• In the image of Simone Weil, true learning is learning to pay attention, seeing things as they really are.
  • Why do we care? Because we see ourselves in relationship, “obligated by the very fact of our existence.” And now knowing what we know, we are responsible, for love’s sake, for the people and places that are ours—if we have eyes that see.

Steven Garber was recently interviewed by byFaith about Visions of Vocation. You can read the interview here: http://byfaithonline.com/how-do-we-love-a-broken-world/

Next week we’ll look at chapter 5. Won’t you join us?

Quotables:

  •  I have often repented of speech but hardly ever of silence. -C.S. Lewis
  •  It is clear that lax doctrine and lax living are pretty frequently associated. -Charles Spurgeon

 Faith-and-Work

 Quotables:

  • I am hugely influenced in these things by Peter Drucker and his reminder that the effective executive maximizes his opportunities and knows himself. So we need to know whether we are more mentally active in morning or evening, and we need to maximize that. – Albert Mohler
  • If work is to find its right place in the world, it is the duty of the Church to see to it that the work serves God, and that the worker serves the work. -Dorothy Sayers

 INTEGRATING FAITH AND WORK: Connecting Sunday to Monday

Faith and Work Book Clubs – Won’t you read along with us?

How Then Should We WorkHow then SHOULD We Work?  Book Club ~ Chapter 3

This week we continue our book club on Hugh Whelchel’s book How Then Should We Work?: Rediscovering the Biblical Doctrine of Work. Whelchel is the Executive Director the Institute for Faith, Work & Economics and has a passion and expertise in helping individuals integrate their faith and vocational calling. This week we cover the material in Chapter 3: The History of Work and Calling.

The Gospel at WorkThe Gospel at Work Book Club

We recently completed week three in the book club for The Gospel at Work: How Working for King Jesus Gives Purpose and Meaning to our Jobs by Sebastian Traeger and Greg Gilbert. We covered:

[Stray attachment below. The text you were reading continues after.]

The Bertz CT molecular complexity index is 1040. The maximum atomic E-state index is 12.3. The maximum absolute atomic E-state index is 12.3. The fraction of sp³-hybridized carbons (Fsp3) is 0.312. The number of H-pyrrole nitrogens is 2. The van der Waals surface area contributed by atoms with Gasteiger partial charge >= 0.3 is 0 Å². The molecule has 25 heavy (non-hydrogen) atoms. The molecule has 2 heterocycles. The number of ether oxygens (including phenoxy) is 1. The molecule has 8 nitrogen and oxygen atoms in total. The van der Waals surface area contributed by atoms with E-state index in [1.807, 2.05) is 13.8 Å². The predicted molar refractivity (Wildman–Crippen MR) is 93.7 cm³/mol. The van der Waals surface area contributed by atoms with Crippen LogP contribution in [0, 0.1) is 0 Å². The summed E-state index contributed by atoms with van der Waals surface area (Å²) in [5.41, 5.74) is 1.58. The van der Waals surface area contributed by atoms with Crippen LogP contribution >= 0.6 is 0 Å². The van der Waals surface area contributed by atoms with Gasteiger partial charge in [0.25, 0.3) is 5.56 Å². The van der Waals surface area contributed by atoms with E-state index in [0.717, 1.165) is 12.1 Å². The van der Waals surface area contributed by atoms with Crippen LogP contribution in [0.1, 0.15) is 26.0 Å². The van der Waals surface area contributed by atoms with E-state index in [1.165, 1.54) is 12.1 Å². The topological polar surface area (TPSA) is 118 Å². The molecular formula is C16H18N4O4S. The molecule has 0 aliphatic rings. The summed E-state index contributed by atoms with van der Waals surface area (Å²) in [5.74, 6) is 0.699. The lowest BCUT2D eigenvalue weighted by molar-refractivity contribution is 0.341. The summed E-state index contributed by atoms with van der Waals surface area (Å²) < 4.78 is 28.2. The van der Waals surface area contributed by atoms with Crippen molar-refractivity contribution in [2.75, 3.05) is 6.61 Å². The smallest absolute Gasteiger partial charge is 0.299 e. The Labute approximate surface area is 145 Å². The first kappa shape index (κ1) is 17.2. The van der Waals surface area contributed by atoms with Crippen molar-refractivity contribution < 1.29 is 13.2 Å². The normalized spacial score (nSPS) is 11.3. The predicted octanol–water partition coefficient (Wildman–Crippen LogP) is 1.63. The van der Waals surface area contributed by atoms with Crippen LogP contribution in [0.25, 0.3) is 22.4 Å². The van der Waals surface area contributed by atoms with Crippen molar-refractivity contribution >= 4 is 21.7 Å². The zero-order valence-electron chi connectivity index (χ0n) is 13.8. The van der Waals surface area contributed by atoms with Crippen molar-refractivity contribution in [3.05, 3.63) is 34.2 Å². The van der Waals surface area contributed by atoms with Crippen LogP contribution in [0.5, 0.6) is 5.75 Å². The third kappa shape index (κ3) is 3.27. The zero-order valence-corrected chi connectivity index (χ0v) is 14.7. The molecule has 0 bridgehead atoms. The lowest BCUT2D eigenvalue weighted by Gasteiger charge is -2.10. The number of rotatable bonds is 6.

CHAPTER 6 HOW DO I BALANCE WORK, CHURCH, AND FAMILY?

CHAPTER 7 HOW DO I HANDLE DIFFICULT BOSSES AND COWORKERS?

 What's Best NextWhat’s Best Next Series – Part 9

What’s Best Next: How the Gospel Transforms The Way You Get Things Done by Matt Perman

We continue with our overview of this new book on productivity from a Christian perspective. I’ve highlighted a number of passages and would like to share some of them from Chapter 15 Creating the Right Routines.

 

R.C. Quote

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Author: Bill Pence

I’m Bill Pence ~ married to my best friend for more than 37 years, a St. Louis Cardinals fan, a manager at a Fortune 50 company, a graduate of Covenant Theological Seminary, and in leadership at my local church. I enjoy speaking about calling, vocation and work. I am a life-long learner and have a passion to help people develop to their fullest potential and to utilize their strengths more fully. I am an INTJ on Myers-Briggs, 3 on the Enneagram, my top five Strengthsfinders themes are: Belief, Responsibility, Learner, Harmony and Achiever, and my two StandOut strengths roles are Creator and Equalizer. My favorite book is the Bible, with Romans my favorite book and Colossians 3:23 my favorite verse. Some of my other favorite books are Don’t Waste Your Life by John Piper, The Holiness of God by R.C. Sproul, The Prodigal Son (originally titled A Tale of Two Sons) by John MacArthur and Crazy Love by Francis Chan. I enjoy Christian hip-hop/rap music, with Lecrae, Trip Lee and Andy Mineo being some of favorite artists.